BOSTON (AP) – Former Massachusetts House Speaker Salvatore DiMasi and three associates were indicted Tuesday on federal charges alleging they conspired to help a software company win $20 million in state contracts and conceal money they got from the company.

DiMasi, who resigned in January from one of the three most powerful jobs in state government, proclaimed his innocence as he and the others made an initial court appearance.

DiMasi is accused of eight counts, including conspiracy to defraud the federal government, mail fraud and wire fraud.

His friends and business associates – Joseph Lally, Richard McDonough and Richard Vitale – were indicted on identical charges, with Lally facing an additional count of money laundering. Lally initially worked for Cognos before starting his own firm. McDonough is a lobbyist. Vitale is an accountant who also served as DiMasi’s campaign treasurer.

Vitale’s attorney, Martin Weinberg, said his client was innocent and followed the law. “Dick Vitale is not a criminal,” he said.

Thomas Drechsler, an attorney for McDonough, said his client denies any wrongdoing and has “practiced the lobbying profession in an honorable and exemplary manner for over 30 years.”

Lally’s attorney wasn’t immediately available for comment.

“Every decision I have ever made as the speaker or as a state representative was always made in the best interest of my constituents and the people of the Commonwealth of Massachusetts,” the Boston Democrat, DiMasi, said as he left the courthouse.

The indictment alleges that DiMasi first used his position as the leader of the House to help Cognos LLC win a $5.2 million contract with the Department of Education in 2006 and later helped it win a $15 million software contract with the Executive Office of Administration and Finance.

“It’s about time we got business like this,” the indictment quotes DiMasi as saying after a fellow attorney told him about an initial meeting between Cognos, Lally and McDonough.

Gov. Deval Patrick’s administration ultimately canceled the larger contract, and Cognos refunded the money.

Patrick declined to comment on the specific allegations but said the indictment was “deeply disturbing.” He called for a redoubling of efforts to restore public confidence in state government.

Cognos isn’t charged with any wrongdoing. Acting U.S. Attorney Michael Loucks said the company is cooperating with the investigation. He said no other public officials have been implicated in the investigation.

The men did not enter pleas Tuesday. They were released on $10,000 bail agreements, ordered to surrender their passports and not to leave the country. They’re scheduled to be arraigned on Monday.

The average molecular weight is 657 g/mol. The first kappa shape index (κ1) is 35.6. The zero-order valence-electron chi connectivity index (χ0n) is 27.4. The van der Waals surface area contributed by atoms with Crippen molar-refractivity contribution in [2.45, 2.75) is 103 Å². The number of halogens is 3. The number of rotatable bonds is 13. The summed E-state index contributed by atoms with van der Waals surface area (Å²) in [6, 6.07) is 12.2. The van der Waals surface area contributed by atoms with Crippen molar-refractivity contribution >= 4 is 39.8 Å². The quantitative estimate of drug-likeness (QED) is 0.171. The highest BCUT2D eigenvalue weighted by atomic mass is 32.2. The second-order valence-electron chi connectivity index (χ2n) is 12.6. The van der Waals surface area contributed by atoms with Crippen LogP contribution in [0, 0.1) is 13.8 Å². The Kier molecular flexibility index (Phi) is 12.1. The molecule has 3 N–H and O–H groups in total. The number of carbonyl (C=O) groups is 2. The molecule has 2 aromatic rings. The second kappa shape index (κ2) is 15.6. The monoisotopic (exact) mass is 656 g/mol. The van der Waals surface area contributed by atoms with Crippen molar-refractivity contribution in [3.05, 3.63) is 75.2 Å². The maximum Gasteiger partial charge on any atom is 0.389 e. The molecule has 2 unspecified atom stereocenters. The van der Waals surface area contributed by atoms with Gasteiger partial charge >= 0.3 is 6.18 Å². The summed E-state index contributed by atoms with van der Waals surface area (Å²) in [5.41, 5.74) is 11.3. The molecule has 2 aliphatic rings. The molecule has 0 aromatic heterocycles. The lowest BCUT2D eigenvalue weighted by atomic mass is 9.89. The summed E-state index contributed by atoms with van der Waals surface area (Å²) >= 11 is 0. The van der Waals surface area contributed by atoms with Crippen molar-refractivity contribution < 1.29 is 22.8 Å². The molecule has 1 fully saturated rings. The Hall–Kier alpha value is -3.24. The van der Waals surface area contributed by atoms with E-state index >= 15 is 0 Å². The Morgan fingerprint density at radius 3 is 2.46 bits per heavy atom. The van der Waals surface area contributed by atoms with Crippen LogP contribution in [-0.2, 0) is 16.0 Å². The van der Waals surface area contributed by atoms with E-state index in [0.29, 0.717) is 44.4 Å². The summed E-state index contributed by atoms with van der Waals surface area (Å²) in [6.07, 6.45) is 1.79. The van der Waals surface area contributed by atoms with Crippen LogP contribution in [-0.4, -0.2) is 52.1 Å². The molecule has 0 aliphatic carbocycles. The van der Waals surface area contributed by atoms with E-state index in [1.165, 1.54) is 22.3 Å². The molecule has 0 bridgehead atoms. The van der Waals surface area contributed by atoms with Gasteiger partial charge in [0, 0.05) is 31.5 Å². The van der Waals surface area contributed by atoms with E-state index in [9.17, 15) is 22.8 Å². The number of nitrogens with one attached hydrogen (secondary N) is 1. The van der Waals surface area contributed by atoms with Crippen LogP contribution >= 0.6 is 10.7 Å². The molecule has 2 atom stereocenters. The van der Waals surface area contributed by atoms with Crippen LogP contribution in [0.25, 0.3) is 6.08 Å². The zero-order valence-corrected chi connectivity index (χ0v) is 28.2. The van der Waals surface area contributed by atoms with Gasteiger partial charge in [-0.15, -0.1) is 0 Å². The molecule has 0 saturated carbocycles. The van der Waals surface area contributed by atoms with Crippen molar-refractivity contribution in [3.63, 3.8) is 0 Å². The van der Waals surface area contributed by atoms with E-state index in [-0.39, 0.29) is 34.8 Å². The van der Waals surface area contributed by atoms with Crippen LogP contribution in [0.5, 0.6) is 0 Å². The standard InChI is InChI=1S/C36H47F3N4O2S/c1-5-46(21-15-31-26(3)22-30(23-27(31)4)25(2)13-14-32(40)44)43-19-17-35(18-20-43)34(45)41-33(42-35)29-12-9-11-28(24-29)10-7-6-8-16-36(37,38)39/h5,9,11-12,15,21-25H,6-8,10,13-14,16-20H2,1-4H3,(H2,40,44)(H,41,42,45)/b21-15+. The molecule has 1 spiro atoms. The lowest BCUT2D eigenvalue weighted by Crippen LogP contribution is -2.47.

If convicted, they face up to five years in prison for each conspiracy count, and 20 years for each count of mail and wire fraud. Lally also faces a possible 10 years for the money laundering count.

The indictment claims Cognos paid an attorney who shared office space with DiMasi a consulting fee of $5,000 a month, beginning in April 2005, and that attorney – who was not named – gave $4,000 of it to DiMasi as a “referral fee.” DiMasi received a total of approximately $60,000, according to the indictment.

At one point in 2006, when the attorney stopped receiving the monthly checks from Cognos, DiMasi asked him to ask McDonough what happened, the indictment alleges. When Cognos sent a $25,000 check to the lawyer for the missed payments, DiMasi allegedly told the lawyer he wanted the entire amount but asked him to send the money in four backdated checks to disguise the payments as typical referral fees.

The indictment says that in 2006, DiMasi “caused a budget amendment to be introduced and facilitated its final passage” for the first $5.2 million Cognos contract. Lally allegedly was paid $891,000, and he, in turn, paid McDonough and Vitale $100,000 each for their services, according to the charges.

Vitale has since pleaded not guilty to state charges for allegedly concealing work he did with DiMasi to assist ticket brokers with anti-scalping legislation passed by the House but defeated in the Senate. Those allegations weren’t included in the federal indictment.

The indictment says that in 2007, DiMasi used legislative language provided by Lally, McDonough and Vitale to include provisions for the $15 million software contract in a state capital bond bill. After that bill passed, the indictment alleges, DiMasi also ensured the contract went to Cognos.

Cognos paid Lally $2.8 million and he, in turn, paid Vitale $500,000 and McDonough $200,000, the indictment alleges.

The mail fraud charges relate to letters mailed between Cognos and DiMasi’s law-office mate, as well as Vitale’s accounting office and DiMasi’s Statehouse office.

The wire fraud charges are related to e-mail messages, one of which allegedly was sent from McDonough to Lally on June 30, 2006, with the message, “Mission Accomplished.”

The money laundering count alleges Lally transferred more than $10,000 – the legal gift limit – between the parties.

The indictment seeks the forfeiture of DiMasi’s North End condominium, Lally’s North Reading home, various bank accounts Lally held jointly with his wife, and a 2006 Boston Whaler boat.

DiMasi was the third Massachusetts speaker in a row to quit under an ethics cloud. He became speaker in 2004 after Thomas Finneran resigned during a federal investigation. Finneran pleaded guilty to obstruction of justice for lying during a redistricting lawsuit.

DiMasi’s successor, Democrat Robert DeLeo of Winthrop, served as chairman of the powerful House Ways and Means Committee during DiMasi’s time as speaker and has pledged ethics reforms.

“I am saddened and disappointed by today’s news,” DeLeo said in a statement.

AP-ES-06-02-09 2228EDT

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